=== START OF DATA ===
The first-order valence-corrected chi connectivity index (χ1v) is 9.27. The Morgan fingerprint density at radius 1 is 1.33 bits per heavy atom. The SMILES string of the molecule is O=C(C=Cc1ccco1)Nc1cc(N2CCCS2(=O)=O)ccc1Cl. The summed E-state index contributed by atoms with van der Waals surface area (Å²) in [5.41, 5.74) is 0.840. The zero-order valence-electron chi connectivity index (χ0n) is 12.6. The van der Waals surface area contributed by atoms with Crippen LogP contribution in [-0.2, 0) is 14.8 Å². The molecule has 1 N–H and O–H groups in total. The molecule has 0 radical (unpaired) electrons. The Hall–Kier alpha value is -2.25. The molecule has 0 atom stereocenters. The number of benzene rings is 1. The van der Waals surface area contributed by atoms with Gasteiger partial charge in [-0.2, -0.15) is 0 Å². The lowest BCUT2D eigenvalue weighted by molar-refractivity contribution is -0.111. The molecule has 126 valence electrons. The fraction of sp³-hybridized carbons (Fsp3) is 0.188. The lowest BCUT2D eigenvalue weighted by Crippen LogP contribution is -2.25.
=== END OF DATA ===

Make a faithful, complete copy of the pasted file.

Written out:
The first-order valence-corrected chi connectivity index (χ1v) is 9.27. The Morgan fingerprint density at radius 1 is 1.33 bits per heavy atom. The SMILES string of the molecule is O=C(C=Cc1ccco1)Nc1cc(N2CCCS2(=O)=O)ccc1Cl. The summed E-state index contributed by atoms with van der Waals surface area (Å²) in [5.41, 5.74) is 0.840. The zero-order valence-electron chi connectivity index (χ0n) is 12.6. The van der Waals surface area contributed by atoms with Crippen LogP contribution in [-0.2, 0) is 14.8 Å². The molecule has 1 N–H and O–H groups in total. The molecule has 0 radical (unpaired) electrons. The Hall–Kier alpha value is -2.25. The molecule has 0 atom stereocenters. The number of benzene rings is 1. The van der Waals surface area contributed by atoms with Gasteiger partial charge in [-0.2, -0.15) is 0 Å². The lowest BCUT2D eigenvalue weighted by molar-refractivity contribution is -0.111. The molecule has 126 valence electrons. The fraction of sp³-hybridized carbons (Fsp3) is 0.188. The lowest BCUT2D eigenvalue weighted by Crippen LogP contribution is -2.25.